References of "Ficetola, Francesco"
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See detailMicrorefugia, climate change, and conservation of Cedrus atlantica in the Rif Mountains, Morocco
Cheddadi, Rachid; Henrot, Alexandra-Jane ULiege; François, Louis ULiege et al

in Frontiers in Ecology and Evolution (2017), 5

This study reconstructs and interprets the changing range of Atlas cedar in northern Morocco over the last 9,000 years. A synthesis of fossil pollen records indicated that Atlas cedars occupied a wider ... [more ▼]

This study reconstructs and interprets the changing range of Atlas cedar in northern Morocco over the last 9,000 years. A synthesis of fossil pollen records indicated that Atlas cedars occupied a wider range at lower elevations during the mid-Holocene than today. The mid-Holocene geographical expansion reflected low winter temperatures and higher water availability over the whole range of the Rif Mountains relative to modern conditions. A trend of increasing aridity observed after 6,000 years BP progressively reduced the range of Atlas cedar and prompted its migration toward elevations above 1,400 masl. To assess the impact of climate change on cedar populations over the last decades, we performed a transient model simulation for the period between 1960 and 2010. Our simulation showed that the range of Atlas cedar decreased by about 75% over the last 50 years and that the eastern populations of the range in the Rif Mountains were even more threatened by the overall lack of water availability than the western ones. Today, Atlas cedar populations in the Rif Mountains are persisting in restricted and isolated areas (Jbel Kelti, Talassemtane, Jbel Tiziren, Oursane, Tidighine) that we consider to be modern microrefugia. Conservation of these isolated populations is essential for the future survival of the species, preserving polymorphisms and the potential for population recovery under different climatic conditions. [less ▲]

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See detailUn morso di più: ecologia del cannibalismo in Salamandra salamandra
Melotto, Andrea; Manenti, Raoul; Ficetola, Francesco et al

Conference (2016, September 23)

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See detailRole of phenotypic plasticity and local adaptation in allowing cave exploitation: ecological and evolutionary insights from the fire salamander
Manenti, Raoul; Melotto, Andrea; Tagliaferro, L. et al

Conference (2016, August 31)

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See detailUsing kernels and ecological niche modeling to delineate conservation areas in an endangered patch-breeding phenotype
Denoël, Mathieu ULiege; Ficetola, Francesco

in Ecological Applications (2015), 25(7), 1922-1931

Efficient delineation of conservation areas is a great challenge in maintaining biodiversity. Kernel density estimators (KDEs) are a powerful tool in this perspective, but they have not been applied at ... [more ▼]

Efficient delineation of conservation areas is a great challenge in maintaining biodiversity. Kernel density estimators (KDEs) are a powerful tool in this perspective, but they have not been applied at the population level on patch-distributed organisms. This would be particularly worthy for species that need broad habitats beyond those where they can be sampled; such as terrestrial lands for pond-breeding amphibians. The aim of this study was to compare different approaches for the identification of suitable areas for conservation: KDE, ecological niche modelling, and a combination of KDE and niche models. Paedomorphosis was chosen as a model system because this is an important form of intraspecific variation that is present in numerous taxa, but geographically localized within species and globally endangered. 277 ponds were sampled in one of the hotspots of paedomorphosis to determine the abundance and distribution of paedomorphs (i.e. individuals retaining gills at the adult stage) of the palmate newt (Lissotriton helveticus), with emphasis on the connections between the most valuable populations. KDEs gave insights into the surface areas required to balance the maintenance of certain number of connected ponds and the respective number of disjoint areas in which the whole population is divided. The inclusion of barriers in the models helped in accurately designing the limits of the areas to protect. Alone, habitat models were not able to successfully delineate the area to protect, but the integration between terrestrial suitable areas or barriers and KDE allowed an objective identification of areas required for conservation. Overall, the best performance was observed by the KDE integrating ecological barriers, and by the combination between KDE and niche modelling. In a broader perspective, KDEs are thus a pertinent tool in providing quantitative spatial measurements to delineate conservation areas based on patch-abundance data with a specific focus to connectivity. [less ▲]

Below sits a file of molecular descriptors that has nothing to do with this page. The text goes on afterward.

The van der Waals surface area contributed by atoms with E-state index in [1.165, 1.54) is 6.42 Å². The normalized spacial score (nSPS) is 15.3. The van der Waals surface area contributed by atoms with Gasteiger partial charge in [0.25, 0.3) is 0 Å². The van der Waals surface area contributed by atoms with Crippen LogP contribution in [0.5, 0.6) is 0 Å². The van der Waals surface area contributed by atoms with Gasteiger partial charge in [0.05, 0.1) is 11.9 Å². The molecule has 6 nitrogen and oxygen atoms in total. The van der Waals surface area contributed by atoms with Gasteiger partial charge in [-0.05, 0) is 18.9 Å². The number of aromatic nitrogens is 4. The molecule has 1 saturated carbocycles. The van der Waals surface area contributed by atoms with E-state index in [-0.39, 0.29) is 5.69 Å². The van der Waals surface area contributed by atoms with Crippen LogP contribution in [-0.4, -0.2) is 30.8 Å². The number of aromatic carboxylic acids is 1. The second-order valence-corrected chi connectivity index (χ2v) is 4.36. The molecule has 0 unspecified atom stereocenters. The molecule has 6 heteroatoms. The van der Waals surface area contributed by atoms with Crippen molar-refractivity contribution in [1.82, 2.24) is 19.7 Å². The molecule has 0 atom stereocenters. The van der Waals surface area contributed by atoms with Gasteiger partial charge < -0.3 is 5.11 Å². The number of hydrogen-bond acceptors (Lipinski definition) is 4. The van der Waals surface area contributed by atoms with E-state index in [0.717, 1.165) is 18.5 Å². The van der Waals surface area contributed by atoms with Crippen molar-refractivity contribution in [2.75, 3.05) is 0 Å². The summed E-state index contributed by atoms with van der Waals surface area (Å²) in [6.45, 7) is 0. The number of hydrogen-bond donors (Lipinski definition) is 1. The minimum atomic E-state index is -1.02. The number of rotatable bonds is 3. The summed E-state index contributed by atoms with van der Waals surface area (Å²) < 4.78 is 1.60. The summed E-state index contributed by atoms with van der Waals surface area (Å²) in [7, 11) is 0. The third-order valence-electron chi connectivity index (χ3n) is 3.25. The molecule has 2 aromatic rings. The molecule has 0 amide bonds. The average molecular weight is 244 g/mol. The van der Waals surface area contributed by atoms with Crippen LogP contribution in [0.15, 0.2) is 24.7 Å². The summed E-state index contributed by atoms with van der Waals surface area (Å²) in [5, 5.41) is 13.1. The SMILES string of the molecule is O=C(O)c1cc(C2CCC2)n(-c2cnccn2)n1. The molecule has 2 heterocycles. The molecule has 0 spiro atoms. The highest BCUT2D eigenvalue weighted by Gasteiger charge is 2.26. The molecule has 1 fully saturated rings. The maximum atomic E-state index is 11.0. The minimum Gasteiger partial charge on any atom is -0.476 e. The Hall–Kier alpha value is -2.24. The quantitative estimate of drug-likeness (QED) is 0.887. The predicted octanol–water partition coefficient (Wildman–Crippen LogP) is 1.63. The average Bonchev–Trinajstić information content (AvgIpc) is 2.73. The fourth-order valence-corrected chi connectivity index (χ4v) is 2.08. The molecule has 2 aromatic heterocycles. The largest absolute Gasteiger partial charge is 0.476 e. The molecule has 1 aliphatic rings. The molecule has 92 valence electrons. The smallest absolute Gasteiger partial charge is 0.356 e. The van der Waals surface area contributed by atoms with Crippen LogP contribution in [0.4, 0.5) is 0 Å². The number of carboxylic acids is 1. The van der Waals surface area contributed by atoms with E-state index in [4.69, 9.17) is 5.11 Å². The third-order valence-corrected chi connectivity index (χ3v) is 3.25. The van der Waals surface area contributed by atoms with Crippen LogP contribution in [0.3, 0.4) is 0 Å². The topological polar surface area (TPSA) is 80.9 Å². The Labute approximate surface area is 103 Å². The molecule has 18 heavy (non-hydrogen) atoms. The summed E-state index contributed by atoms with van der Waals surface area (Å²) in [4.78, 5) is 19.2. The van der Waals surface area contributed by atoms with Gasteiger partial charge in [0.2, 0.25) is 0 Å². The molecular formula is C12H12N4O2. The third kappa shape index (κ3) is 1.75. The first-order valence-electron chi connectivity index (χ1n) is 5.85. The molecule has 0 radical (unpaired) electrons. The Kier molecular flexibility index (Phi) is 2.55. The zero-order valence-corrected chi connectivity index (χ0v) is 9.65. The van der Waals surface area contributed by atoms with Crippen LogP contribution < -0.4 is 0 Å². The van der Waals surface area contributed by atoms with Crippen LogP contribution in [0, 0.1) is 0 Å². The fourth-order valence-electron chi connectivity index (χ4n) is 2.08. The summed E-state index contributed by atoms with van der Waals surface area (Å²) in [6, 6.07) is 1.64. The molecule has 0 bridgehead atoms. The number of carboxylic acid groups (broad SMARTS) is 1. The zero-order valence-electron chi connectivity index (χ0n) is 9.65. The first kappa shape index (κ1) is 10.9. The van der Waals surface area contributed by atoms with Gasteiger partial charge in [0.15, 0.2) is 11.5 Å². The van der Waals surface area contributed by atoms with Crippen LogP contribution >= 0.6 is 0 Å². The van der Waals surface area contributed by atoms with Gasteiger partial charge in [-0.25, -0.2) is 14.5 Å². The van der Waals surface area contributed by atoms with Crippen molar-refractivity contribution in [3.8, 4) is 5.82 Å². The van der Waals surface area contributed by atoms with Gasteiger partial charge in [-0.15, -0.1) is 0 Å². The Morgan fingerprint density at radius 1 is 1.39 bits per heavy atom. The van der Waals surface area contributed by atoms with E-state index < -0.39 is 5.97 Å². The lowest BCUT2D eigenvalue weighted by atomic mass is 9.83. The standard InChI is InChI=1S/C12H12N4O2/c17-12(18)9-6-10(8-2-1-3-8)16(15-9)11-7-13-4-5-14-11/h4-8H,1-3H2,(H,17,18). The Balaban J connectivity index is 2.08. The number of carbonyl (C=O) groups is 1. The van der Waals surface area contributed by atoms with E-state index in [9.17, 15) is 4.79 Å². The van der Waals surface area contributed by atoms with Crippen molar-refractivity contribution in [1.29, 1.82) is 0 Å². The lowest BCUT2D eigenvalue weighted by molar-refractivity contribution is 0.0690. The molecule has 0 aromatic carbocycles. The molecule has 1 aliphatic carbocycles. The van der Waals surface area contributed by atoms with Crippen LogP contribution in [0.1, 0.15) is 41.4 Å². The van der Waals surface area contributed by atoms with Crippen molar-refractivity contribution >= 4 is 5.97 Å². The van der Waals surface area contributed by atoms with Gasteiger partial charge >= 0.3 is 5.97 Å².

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See detailEffective conservation of an endangered newt species (Triturus cristatus): determinants from local to landscape scales
Denoël, Mathieu ULiege; Perez, Amélie; Ficetola, Francesco

Conference (2011, December 07)

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